Solace co-founder Stephen Dougherty brings what Solace calls the “the Dougherty Difference” to this new company.
The boat-industry veteran has an extensive history with Boston Whaler, and as a co-owner of the EdgeWater and Everglades boat companies. His background and others’ are already reflected in new ideas at Solace: cutting-edge designs, original ideas, and commitment to the customer.
Boats and components are built in a 200,000-square-foot facility in Edgewater, Florida, where the company builds its own plugs and molds. Metal components are made using CNC machining equipment and five-axis waterjet.
The boats incorporate high-strength, lightweight carbon fiber throughout hulls and major support structures, replacing aluminum in such applications as hardtop supports.
Solace’s patented FishThru transom extends aft between two outboards of up to 450 hp each. That maximum outboard spacing places the boat’s keel lowest so that its draft is the same—24 inches—with motors up or down.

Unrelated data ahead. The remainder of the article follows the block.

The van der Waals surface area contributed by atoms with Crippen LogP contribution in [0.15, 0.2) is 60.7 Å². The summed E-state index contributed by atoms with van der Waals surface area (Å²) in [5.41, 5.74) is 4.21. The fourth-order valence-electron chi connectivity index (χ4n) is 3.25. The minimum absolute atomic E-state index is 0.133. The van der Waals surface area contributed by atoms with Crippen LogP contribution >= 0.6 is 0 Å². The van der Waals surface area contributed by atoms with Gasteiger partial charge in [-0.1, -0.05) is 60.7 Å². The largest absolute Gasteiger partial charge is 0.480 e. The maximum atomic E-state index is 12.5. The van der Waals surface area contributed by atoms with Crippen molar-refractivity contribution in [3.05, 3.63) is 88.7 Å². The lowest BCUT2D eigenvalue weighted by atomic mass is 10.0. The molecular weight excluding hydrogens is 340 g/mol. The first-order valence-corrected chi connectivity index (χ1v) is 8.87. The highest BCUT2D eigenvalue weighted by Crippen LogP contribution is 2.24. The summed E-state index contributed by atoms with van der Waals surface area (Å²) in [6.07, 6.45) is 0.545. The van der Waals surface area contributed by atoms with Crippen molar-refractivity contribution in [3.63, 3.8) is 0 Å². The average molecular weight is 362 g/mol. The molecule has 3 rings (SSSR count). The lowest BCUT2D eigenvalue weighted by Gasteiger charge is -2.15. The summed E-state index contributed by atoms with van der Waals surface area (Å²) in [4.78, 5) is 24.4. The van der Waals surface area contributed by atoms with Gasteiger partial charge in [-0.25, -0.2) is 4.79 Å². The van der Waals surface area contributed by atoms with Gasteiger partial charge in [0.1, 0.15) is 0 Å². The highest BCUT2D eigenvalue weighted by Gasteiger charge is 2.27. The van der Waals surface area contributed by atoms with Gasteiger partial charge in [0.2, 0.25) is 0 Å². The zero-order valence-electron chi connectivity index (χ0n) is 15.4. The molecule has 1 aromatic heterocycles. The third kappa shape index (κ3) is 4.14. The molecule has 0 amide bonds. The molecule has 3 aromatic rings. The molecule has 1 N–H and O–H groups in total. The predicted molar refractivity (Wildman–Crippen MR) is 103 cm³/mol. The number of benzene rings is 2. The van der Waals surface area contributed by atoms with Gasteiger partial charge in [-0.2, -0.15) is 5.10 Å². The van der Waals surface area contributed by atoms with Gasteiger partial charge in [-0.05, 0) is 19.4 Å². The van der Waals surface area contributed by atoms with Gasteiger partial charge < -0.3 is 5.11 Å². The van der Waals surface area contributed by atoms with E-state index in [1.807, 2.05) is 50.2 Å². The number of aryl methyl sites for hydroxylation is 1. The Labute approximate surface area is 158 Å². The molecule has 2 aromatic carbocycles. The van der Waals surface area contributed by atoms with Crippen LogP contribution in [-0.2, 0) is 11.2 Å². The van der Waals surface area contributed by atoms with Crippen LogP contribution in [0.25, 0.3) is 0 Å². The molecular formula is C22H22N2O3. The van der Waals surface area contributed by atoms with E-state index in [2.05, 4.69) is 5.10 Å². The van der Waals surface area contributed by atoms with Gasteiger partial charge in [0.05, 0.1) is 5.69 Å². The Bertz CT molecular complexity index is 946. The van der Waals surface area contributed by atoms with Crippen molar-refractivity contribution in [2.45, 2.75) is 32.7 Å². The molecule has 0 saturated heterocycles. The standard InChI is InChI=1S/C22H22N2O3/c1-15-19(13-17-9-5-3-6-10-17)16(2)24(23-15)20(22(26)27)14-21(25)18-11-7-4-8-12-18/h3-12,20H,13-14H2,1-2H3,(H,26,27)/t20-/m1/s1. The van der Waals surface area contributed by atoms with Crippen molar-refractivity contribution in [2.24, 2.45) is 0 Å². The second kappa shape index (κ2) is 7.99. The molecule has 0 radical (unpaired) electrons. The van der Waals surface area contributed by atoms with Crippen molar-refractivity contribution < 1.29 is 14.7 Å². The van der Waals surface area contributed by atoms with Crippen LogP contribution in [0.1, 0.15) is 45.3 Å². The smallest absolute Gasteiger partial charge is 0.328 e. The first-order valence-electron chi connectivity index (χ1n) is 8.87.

A hydraulically actuated swim platform—another first—extends out 4 feet past the transom door, allowing the angler, the company says, to “fight the fish, not the engines.” (The boat carries two length designations: at transom- and at end of FishThru.)
Transom and platform combine to provide effortless access when fishing, swimming, diving or snorkeling.
Fishing features abound, including 10 gunwale-mounted rod holders; only 8 percent of center-console survey -respondents said they need more than that.
The 345 has standard features that are most often options on other boats. They include a Seakeeper 2DC gyrostabilizer, an inverter system, and helm -seating—three plush seats with arms and bolsters—with shock mitigation and hydraulic helm raiser. A stainless-steel refrigerator/freezer centers a workstation with grill, bait-rigging bin, and freshwater sink. Options include a fully outfitted second station.
Twin livewells meet needs of 96 percent of CC survey respondents; and a pair of 7-foot fish boxes await catches.